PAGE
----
A psychologically troubled novelty supplier is nudged towards a romance with an English woman, all the while being extorted by a phone-sex line run by a crooked mattress salesman, and purchasing stunning amounts of pudding.
Lifelong platonic friends Zack and Miri look to solve their respective cash-flow problems by making an adult film together. As the cameras roll, however, the duo begin to sense that they may have more feelings for each other than they previously thought.
A couple who is expecting their first child travel around the U.S. in order to find a perfect place to start their family. Along the way, they have misadventures and find fresh connections with an assortment of relatives and old friends who just might help them discover "home" on their own terms for the first time.
It's the summer of 1994, and the streets of New York are pulsing with hip-hop. Set against this backdrop, a lonely teenager named Luke Shapiro spends his last summer before university selling marijuana throughout New York City, trading it with his unorthodox psychotherapist for treatment, while having a crush on his stepdaughter.
Josh and Emily are in a relationship, but he can be inattentive and unromantic and she can shift her focus from small things to emotional issues in a moment. He invites her to drive from New York City to somewhere in Virginia to pick up a chair that he's bought on eBay for his father's birthday. On the way, he stops at his brother Rhett's, outside Philly, and invites him along. Josh tries to save money at a motel, has to negotiate with the seller of the chair and with an upholsterer, and faces tough questions from Emily. He calls her "Dude," he's moody, and it looks as if the relationship will end soon. Is there more than meets the eye here? How do people decide? Written by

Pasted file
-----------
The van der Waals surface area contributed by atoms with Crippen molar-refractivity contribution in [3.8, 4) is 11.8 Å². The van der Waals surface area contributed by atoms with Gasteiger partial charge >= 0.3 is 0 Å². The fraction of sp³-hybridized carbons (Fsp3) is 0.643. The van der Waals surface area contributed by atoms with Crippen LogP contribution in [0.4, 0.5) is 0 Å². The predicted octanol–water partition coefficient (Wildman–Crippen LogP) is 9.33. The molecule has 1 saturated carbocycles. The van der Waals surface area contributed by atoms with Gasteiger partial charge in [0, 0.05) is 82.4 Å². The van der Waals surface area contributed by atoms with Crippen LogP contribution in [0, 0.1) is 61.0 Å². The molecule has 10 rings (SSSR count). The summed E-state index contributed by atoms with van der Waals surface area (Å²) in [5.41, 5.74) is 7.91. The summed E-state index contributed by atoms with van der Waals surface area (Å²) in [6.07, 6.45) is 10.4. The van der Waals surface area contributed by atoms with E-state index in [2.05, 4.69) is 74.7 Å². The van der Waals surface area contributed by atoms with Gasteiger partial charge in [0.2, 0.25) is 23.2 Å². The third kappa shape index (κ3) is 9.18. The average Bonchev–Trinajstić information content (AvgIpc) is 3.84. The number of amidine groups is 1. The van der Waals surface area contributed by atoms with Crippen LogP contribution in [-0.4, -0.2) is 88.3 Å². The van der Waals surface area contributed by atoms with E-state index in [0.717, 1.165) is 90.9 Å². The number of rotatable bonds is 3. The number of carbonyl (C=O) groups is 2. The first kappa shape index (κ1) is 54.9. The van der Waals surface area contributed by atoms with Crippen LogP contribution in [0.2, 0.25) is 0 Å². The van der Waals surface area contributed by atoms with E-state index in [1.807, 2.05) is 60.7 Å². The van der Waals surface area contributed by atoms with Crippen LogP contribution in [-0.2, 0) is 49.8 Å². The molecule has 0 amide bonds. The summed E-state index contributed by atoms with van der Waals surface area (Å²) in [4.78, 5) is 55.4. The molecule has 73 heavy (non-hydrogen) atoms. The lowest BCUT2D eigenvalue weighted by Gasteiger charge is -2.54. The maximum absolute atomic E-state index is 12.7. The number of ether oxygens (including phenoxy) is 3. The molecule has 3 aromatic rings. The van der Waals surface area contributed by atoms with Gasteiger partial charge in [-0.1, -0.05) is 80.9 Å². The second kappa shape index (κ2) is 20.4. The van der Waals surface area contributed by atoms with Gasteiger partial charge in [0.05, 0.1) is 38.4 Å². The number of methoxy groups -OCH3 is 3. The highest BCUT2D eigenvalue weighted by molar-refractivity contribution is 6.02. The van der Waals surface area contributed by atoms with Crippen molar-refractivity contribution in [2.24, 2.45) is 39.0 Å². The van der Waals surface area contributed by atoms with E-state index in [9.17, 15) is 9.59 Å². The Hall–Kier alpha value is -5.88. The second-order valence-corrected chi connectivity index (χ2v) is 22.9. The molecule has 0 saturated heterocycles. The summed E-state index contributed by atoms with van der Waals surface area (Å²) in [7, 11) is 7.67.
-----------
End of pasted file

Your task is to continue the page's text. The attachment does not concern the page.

It actually refreshing the amount of people who have totally missed the point of this film...perhaps they have found something most of us yearn for...that amazingly simple feeling of total and mutual infatuation.
For those of us more vulnerable, the main theme of this story will be an all too familiar one. Doubts of commitment, and about committing. That which should be simple, is suddenly a struggle for affirmation. As a guy, I totally related to poor Josh (and his cowardice). I see myself in the reasons he resorts to baby talk and humor (it avoids sincerity), the frustration he represses, and that feeling like you are the only sane person left. As for the women out there...watch this movie and then ponder this: If he is crazy about you and if hes worth being crazy about, then he will make you know it. End of story.
If you don't know it, hes either not crazy about you and doesn't have the balls to admit it, or you want someone who can show it more...move on.
Id like to believe true love is simple, and amazing, like the telling of the story of The Puffy Chair.
12 of 18 people found this review helpful.
Was this review helpful to you?